By Jordan Ames
November 14, 2005
The political process, not the court system, is the best way to reach a reasonable and sensible balance between safety and privacy concerns, said Jeffrey Rosen at the Bridges to the Future event on Nov. 11.
Rosen, legal affairs editor at The New Republic, spoke on "The Naked Crowd: How to Protect Security and Privacy in the Age of Terror" at the final Bridges event for the fall quarter.
"As citizens, one of the most important things we should be thinking about is how we will maintain our safety without sacrificing privacy."
Following the London Underground bombings, the use of three-dimensional "naked" imaging machines to see items concealed on the body became a real possibility.
"Studies have found that people will give up their privacy and modesty in order to increase their feeling of safety," said Rosen. "But every person has different privacy threshold, and often there are generational differences."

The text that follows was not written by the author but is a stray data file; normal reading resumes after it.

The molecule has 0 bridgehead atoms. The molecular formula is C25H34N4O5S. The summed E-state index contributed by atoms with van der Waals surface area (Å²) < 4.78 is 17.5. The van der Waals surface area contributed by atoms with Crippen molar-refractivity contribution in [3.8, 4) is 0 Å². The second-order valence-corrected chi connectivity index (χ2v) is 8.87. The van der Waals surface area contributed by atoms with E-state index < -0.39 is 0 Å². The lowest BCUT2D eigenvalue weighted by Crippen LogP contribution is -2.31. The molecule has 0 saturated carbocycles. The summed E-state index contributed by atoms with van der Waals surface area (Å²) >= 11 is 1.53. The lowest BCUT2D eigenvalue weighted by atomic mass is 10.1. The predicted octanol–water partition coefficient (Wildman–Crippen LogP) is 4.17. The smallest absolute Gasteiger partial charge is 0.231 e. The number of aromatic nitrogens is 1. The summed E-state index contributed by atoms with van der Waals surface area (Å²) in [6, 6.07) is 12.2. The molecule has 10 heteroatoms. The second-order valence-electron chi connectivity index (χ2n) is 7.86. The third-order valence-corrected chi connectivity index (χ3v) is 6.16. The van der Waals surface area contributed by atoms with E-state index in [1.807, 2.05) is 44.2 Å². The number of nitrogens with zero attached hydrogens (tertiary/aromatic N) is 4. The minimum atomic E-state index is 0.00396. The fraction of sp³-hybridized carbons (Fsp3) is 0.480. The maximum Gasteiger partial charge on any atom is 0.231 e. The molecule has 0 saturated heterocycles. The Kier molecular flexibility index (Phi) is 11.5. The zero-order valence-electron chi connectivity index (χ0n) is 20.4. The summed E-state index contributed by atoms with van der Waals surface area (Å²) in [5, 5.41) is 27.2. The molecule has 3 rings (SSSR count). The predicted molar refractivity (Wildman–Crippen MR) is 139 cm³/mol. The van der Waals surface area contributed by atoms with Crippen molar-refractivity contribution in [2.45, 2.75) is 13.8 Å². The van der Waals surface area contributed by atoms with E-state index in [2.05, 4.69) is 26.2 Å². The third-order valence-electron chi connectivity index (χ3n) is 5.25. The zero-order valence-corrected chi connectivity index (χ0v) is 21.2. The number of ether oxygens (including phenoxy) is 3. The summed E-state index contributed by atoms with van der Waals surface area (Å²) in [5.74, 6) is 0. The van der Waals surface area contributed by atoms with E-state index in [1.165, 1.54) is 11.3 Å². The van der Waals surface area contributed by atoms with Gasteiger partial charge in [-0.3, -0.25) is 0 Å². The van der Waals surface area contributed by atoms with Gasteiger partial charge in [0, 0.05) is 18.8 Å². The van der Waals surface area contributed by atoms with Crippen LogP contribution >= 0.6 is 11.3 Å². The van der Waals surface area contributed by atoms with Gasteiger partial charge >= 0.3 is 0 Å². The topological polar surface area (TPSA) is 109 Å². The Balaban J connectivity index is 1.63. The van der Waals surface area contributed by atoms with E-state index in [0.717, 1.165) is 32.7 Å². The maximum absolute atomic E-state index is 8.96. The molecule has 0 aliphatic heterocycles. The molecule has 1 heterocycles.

Rosen gave examples of privacy issues that the United States is currently confronting, or might address in 2025: the use of high-tech brain sans to detect a chemical propensity to violence and take pre-emptive action; the right of parents to use cloning and genetic technology to create "designer children;" and the use of biometric face scans and data-mining techniques to create a word-wide terrorist threat database.
He stated that the courts are not best-equipped to decide the issues surrounding these possibilities.
"Regulation should come from the political arena?the legislature?then codified by the courts," said Rosen.
Science, Technology and Values is the overall theme for Bridges to the Future 2005-2006. The sub-theme for the fall quarter theme was Privacy and Security Issues; the winter quarter theme is Life Sciences Issues; and the spring quarter theme is Sustainability Issues.
In January, Bridges will focus on life science issues. On Jan. 21, Dr. Jane Maienschein of Arizona State University will speak about bioethics.